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1.
PLoS One ; 17(1): e0261142, 2022.
Article in English | MEDLINE | ID: covidwho-1622334

ABSTRACT

BACKGROUND: The Covid-19 pandemic in the United Kingdom has seen two waves; the first starting in March 2020 and the second in late October 2020. It is not known whether outcomes for those admitted with severe Covid were different in the first and second waves. METHODS: The study population comprised all patients admitted to a 1,500-bed London Hospital Trust between March 2020 and March 2021, who tested positive for Covid-19 by PCR within 3-days of admissions. Primary outcome was death within 28-days of admission. Socio-demographics (age, sex, ethnicity), hypertension, diabetes, obesity, baseline physiological observations, CRP, neutrophil, chest x-ray abnormality, remdesivir and dexamethasone were incorporated as co-variates. Proportional subhazards models compared mortality risk between wave 1 and wave 2. Cox-proportional hazard model with propensity score adjustment were used to compare mortality in patients prescribed remdesivir and dexamethasone. RESULTS: There were 3,949 COVID-19 admissions, 3,195 hospital discharges and 733 deaths. There were notable differences in age, ethnicity, comorbidities, and admission disease severity between wave 1 and wave 2. Twenty-eight-day mortality was higher during wave 1 (26.1% versus 13.1%). Mortality risk adjusted for co-variates was significantly lower in wave 2 compared to wave 1 [adjSHR 0.49 (0.37, 0.65) p<0.001]. Analysis of treatment impact did not show statistically different effects of remdesivir [HR 0.84 (95%CI 0.65, 1.08), p = 0.17] or dexamethasone [HR 0.97 (95%CI 0.70, 1.35) p = 0.87]. CONCLUSION: There has been substantial improvements in COVID-19 mortality in the second wave, even accounting for demographics, comorbidity, and disease severity. Neither dexamethasone nor remdesivir appeared to be key explanatory factors, although there may be unmeasured confounding present.


Subject(s)
COVID-19/mortality , Hospital Mortality/trends , Inpatients/statistics & numerical data , Adenosine Monophosphate/analogs & derivatives , Adenosine Monophosphate/therapeutic use , Aged , Alanine/analogs & derivatives , Alanine/therapeutic use , COVID-19/drug therapy , Cohort Studies , Comorbidity/trends , Dexamethasone/therapeutic use , Female , Hospitalization/statistics & numerical data , Humans , London , Male , Middle Aged , Pandemics/statistics & numerical data , Patient Discharge/statistics & numerical data , Proportional Hazards Models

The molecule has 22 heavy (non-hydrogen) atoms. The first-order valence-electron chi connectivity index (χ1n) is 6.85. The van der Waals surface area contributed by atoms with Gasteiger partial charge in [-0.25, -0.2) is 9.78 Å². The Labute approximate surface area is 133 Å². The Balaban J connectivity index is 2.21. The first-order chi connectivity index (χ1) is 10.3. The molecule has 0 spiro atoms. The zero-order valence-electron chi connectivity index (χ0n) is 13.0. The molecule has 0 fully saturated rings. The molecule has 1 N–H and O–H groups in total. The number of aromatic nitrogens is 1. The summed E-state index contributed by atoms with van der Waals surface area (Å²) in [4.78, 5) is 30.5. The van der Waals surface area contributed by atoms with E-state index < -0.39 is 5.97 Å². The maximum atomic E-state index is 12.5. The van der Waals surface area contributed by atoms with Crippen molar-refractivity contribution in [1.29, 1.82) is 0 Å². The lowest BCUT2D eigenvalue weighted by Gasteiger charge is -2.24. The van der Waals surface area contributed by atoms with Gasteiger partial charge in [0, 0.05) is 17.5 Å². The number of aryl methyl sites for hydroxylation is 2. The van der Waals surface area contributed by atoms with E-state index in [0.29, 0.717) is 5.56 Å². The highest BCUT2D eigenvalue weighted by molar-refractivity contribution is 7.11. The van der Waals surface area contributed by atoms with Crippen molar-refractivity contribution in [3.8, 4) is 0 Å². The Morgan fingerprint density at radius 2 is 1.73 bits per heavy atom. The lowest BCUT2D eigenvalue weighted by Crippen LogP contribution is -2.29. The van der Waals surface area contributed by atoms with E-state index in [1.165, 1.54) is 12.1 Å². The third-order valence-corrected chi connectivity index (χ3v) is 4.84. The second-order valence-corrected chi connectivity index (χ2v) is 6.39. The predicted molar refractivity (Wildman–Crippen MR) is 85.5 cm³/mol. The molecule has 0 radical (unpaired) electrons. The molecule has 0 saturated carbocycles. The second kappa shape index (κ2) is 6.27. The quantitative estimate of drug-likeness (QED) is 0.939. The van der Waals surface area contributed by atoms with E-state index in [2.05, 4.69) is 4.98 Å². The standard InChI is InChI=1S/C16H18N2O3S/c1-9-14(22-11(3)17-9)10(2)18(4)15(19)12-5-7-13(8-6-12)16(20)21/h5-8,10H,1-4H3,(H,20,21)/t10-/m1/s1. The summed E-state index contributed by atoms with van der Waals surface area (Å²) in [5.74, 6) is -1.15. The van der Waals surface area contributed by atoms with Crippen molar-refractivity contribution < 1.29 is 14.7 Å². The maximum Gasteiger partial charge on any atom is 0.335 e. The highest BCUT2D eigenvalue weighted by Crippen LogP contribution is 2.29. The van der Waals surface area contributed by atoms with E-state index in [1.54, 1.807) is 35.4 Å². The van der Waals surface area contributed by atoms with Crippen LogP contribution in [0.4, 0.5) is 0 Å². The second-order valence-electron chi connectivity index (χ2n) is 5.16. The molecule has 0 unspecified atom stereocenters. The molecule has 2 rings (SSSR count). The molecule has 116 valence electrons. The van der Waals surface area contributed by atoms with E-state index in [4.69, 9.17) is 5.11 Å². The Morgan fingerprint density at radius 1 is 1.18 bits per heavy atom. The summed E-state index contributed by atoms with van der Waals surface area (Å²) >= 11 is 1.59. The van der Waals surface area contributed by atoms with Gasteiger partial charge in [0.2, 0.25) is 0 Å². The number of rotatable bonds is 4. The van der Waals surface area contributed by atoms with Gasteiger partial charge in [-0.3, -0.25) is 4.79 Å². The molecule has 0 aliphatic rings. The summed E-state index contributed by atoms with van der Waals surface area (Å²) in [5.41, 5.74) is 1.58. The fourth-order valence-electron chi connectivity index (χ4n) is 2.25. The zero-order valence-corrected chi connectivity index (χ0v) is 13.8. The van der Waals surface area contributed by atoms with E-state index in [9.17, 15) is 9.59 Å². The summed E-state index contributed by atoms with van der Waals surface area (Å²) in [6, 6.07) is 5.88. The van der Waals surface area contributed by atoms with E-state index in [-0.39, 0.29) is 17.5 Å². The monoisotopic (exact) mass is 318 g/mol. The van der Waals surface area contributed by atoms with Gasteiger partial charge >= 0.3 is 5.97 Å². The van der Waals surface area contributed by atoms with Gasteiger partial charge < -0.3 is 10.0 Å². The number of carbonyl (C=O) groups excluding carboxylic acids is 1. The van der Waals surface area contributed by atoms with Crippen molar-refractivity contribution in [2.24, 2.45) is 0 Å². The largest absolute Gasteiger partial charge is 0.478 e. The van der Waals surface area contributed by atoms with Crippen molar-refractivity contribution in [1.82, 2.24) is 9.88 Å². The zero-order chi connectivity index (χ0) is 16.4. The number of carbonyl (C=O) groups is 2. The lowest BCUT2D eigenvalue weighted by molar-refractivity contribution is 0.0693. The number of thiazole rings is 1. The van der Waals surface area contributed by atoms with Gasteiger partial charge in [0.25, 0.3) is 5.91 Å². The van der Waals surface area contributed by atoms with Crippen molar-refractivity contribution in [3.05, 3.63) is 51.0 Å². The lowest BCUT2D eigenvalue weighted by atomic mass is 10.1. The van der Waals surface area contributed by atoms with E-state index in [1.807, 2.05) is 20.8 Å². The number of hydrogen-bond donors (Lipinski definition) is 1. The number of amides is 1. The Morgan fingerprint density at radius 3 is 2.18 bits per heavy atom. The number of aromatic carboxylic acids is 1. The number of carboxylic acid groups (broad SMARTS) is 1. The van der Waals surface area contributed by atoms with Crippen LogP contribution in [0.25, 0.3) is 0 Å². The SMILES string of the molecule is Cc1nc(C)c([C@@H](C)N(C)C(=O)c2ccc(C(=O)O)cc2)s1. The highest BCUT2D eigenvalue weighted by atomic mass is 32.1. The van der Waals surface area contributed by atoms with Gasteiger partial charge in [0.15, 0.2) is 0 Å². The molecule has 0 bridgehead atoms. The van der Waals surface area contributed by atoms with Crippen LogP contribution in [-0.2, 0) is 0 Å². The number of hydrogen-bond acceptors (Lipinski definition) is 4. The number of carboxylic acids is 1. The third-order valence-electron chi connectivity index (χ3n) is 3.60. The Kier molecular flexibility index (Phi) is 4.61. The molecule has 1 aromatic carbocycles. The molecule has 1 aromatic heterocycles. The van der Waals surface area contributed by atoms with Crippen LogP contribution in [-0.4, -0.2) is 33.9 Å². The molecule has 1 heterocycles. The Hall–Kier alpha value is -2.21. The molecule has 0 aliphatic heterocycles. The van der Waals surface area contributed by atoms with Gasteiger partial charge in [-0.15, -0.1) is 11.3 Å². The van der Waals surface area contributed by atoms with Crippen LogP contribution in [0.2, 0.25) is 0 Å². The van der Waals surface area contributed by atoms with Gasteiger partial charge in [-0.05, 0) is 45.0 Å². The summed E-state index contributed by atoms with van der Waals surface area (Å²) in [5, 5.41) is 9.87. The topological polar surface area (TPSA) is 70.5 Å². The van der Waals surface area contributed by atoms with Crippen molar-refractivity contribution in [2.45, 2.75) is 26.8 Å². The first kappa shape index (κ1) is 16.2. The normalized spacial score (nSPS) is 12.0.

2.
Int J Mol Sci ; 22(24)2021 Dec 19.
Article in English | MEDLINE | ID: covidwho-1580688

ABSTRACT

Severe acute respiratory syndrome coronavirus 2 (SARS-CoV-2) triggered the pandemic Coronavirus Disease 19 (COVID-19), causing millions of deaths. The elderly and those already living with comorbidity are likely to die after SARS-CoV-2 infection. People suffering from Alzheimer's disease (AD) have a higher risk of becoming infected, because they cannot easily follow health roles. Additionally, those suffering from dementia have a 40% higher risk of dying from COVID-19. Herein, we collected from Gene Expression Omnibus repository the brain samples of AD patients who died of COVID-19 (AD+COVID-19), AD without COVID-19 (AD), COVID-19 without AD (COVID-19) and control individuals. We inspected the transcriptomic and interactomic profiles by comparing the COVID-19 cohort against the control cohort and the AD cohort against the AD+COVID-19 cohort. SARS-CoV-2 in patients without AD mainly activated processes related to immune response and cell cycle. Conversely, 21 key nodes in the interactome are deregulated in AD. Interestingly, some of them are linked to beta-amyloid production and clearance. Thus, we inspected their role, along with their interactors, using the gene ontologies of the biological process that reveals their contribution in brain organization, immune response, oxidative stress and viral replication. We conclude that SARS-CoV-2 worsens the AD condition by increasing neurotoxicity, due to higher levels of beta-amyloid, inflammation and oxidative stress.


Subject(s)